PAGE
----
It’s not every day that the head coach of a prestigious program with the second-most all-time wins and highest winning percentage in school history gets fired. It’s also not every day that it’s actually a surprise that a coach with more impressive credentials got to keep his job. The former describes Georgia’s Mark Richt and the latter LSU’s Les Miles.
Almost everyone (even perhaps Miles himself) expected the head man at LSU to be out following its game against Texas A&M, and to see him survive the weekend was almost shocking, just as shocking as Richt’s sudden ouster. Each school made an important decision this past weekend, but only LSU got it right.
Before Richt arrived in Athens, the last time the Bulldogs won a SEC title was the same year the Milwaukee Brewers were in a World Series. So yes, it had been a while. Richt’s SEC title in 2002 ended a 20-year conference title drought for the Bulldogs and he followed up with a second one just two years later. Not only did Richt bring back SEC titles to Georgia, but he also guided them to three more opportunities in the SEC championship game. In fact, since Richt joined Georgia in 2001, he is tied with just one other coach for most SEC title game appearances at five. That other coach happens to be Nick Saban, perhaps you’ve heard of him? As mentioned above, Richt also owns the highest winning percentage in Georgia football history, just a few ticks above Bulldog legend Vince Dooley, the last man to win an SEC title at Georgia before Richt.
With so much success, Richt’s ultimate downfall could be attributed to Georgia catching a case of “the disease of more.” Unfortunately, the nearby CDC could not save Richt from this illness. For many seasons, Richt was always so close to another SEC title or a chance to compete for the ultimate goal, a national title, with Richt himself saying, “I think the expectations have been built to the point that if you don't win a championship it's kind of miserable around here.” That kind of spoiled attitude from Georgia could ultimately cost them.
Few programs have had the type of consistency that has come with Richt’s Georgia tenure. Averaging 10 wins a season over almost a 15-year stint is not easy, and very few programs and coaches have been consistently great for that long. Believe it or not, within Richt’s 14 years even Alabama had some mediocre seasons. Also, Richt has recently shown that he does have the capability to lead a team to a title, with the closest of losses to what amounted to a national championship play-in game against Alabama just four years ago. It also isn’t as if Richt had some kind of a horrible flameout season similar to Gene Chizik, the man is on the cusp of another double digit victory season!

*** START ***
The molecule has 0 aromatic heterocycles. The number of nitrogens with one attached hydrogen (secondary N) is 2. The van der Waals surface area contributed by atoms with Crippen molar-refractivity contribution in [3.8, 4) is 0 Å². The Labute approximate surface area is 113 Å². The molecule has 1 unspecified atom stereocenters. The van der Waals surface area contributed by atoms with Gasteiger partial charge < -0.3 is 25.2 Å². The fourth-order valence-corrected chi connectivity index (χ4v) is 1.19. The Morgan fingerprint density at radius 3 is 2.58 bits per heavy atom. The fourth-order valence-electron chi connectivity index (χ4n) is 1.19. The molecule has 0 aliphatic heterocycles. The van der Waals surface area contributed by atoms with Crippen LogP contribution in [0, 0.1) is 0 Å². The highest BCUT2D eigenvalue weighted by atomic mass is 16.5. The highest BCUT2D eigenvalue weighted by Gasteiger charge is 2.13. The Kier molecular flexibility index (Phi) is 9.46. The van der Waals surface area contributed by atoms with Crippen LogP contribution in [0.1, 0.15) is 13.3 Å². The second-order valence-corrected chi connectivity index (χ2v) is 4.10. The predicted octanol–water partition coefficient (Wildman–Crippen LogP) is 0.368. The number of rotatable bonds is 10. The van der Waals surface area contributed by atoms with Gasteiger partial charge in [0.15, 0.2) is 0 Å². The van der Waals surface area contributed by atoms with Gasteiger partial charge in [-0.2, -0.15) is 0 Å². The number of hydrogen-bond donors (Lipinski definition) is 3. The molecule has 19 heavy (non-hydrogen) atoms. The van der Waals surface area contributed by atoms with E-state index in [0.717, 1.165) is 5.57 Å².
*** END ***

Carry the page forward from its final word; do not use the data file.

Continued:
Unless there is some guarantee that a championship-caliber coach a la Jimbo Fisher is about to walk through the door, risking the unknown and roaming through the college football wilderness with an unknown commodity can be dangerous. Just ask Tennessee about their last decade. I’m guessing they would trade their last 10 years for Georgia’s in a heartbeat.
Tennessee would make that same trade with LSU as well, who wised up and decided to keep their national champion coach. Fact, LSU has three national titles in its history. Fact, Les Miles won one of those. Yet, it was surprising that he did keep his job following this weekend. Like Georgia, it seemed that “the disease of more” spread into LSU as well, but sanity prevailed and one of the best coaches of this generation kept his job.
Like Richt, Miles’ sustained excellence at LSU for the length of his tenure was almost unprecedented in Baton Rouge, with Miles owning the highest winning percentage in LSU football history.
It was also not long ago that Miles’ LSU also was No. 2 in the CFP rankings, and still owns the second-best projected recruiting class for next season. Fielding a team loaded with stud underclassmen all over the roster and another outstanding recruiting class should warrant any coach more time on the job, especially one that could end with nine wins coming out of the brutal SEC West. Even if the Tigers don’t win a SEC of national title next season, Miles should still keep his job barring some unforeseen disaster (like failing to make a bowl kind of disaster) as he is arguably the best coach in Tigers history.
In a climate where Saban and Alabama accrue titles at an unprecedented pace, boosters at schools like Georgia and LSU seem to unfairly hold their own fantastic coaches to that same standard. However, here’s what these win-thirsty boosters fail to recognize: Saban might be the greatest college football coach of all-time. There is only one Saban out there, and there might not ever be another one. Saban’s success has been unprecedented, and not every program can reach that level of success because only one program can employ Saban at a time.
Unfortunately, this kind of climate has already undeservedly cost one great coach his job in Richt, and nearly did so again with Miles. So my advice to LSU, before going out and making the mistake of getting rid of the greatest coach in program history, take a second to think about how much worse it could have been. One quick phone call to Tennessee should do the trick.